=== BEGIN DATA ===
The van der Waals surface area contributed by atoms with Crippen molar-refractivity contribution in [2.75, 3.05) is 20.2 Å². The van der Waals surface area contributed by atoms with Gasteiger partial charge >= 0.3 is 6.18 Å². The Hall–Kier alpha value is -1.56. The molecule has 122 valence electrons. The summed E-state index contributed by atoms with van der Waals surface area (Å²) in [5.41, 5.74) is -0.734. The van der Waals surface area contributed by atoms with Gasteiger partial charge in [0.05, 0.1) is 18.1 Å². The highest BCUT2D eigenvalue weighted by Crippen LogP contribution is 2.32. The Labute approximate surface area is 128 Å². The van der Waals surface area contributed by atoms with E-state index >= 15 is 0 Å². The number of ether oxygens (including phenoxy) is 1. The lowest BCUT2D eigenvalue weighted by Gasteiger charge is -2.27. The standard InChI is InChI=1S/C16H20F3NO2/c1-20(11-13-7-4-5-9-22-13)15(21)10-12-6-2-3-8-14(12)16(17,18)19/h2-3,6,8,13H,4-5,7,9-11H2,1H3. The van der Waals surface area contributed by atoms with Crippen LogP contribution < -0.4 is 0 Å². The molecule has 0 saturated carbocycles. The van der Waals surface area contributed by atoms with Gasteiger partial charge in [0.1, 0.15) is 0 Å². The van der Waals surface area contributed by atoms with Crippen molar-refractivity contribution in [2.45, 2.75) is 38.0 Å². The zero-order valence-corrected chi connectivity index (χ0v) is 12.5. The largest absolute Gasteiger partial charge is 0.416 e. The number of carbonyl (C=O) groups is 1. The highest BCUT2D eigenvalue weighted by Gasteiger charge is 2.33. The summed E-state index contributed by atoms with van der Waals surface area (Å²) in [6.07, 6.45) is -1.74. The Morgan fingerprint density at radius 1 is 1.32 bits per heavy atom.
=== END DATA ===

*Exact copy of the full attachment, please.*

The van der Waals surface area contributed by atoms with Crippen molar-refractivity contribution in [2.75, 3.05) is 20.2 Å². The van der Waals surface area contributed by atoms with Gasteiger partial charge >= 0.3 is 6.18 Å². The Hall–Kier alpha value is -1.56. The molecule has 122 valence electrons. The summed E-state index contributed by atoms with van der Waals surface area (Å²) in [5.41, 5.74) is -0.734. The van der Waals surface area contributed by atoms with Gasteiger partial charge in [0.05, 0.1) is 18.1 Å². The highest BCUT2D eigenvalue weighted by Crippen LogP contribution is 2.32. The Labute approximate surface area is 128 Å². The van der Waals surface area contributed by atoms with E-state index >= 15 is 0 Å². The number of ether oxygens (including phenoxy) is 1. The lowest BCUT2D eigenvalue weighted by Gasteiger charge is -2.27. The standard InChI is InChI=1S/C16H20F3NO2/c1-20(11-13-7-4-5-9-22-13)15(21)10-12-6-2-3-8-14(12)16(17,18)19/h2-3,6,8,13H,4-5,7,9-11H2,1H3. The van der Waals surface area contributed by atoms with Crippen LogP contribution < -0.4 is 0 Å². The molecule has 0 saturated carbocycles. The van der Waals surface area contributed by atoms with Gasteiger partial charge in [0.1, 0.15) is 0 Å². The van der Waals surface area contributed by atoms with Crippen molar-refractivity contribution in [2.45, 2.75) is 38.0 Å². The zero-order valence-corrected chi connectivity index (χ0v) is 12.5. The largest absolute Gasteiger partial charge is 0.416 e. The number of carbonyl (C=O) groups is 1. The highest BCUT2D eigenvalue weighted by Gasteiger charge is 2.33. The summed E-state index contributed by atoms with van der Waals surface area (Å²) in [6.07, 6.45) is -1.74. The Morgan fingerprint density at radius 1 is 1.32 bits per heavy atom.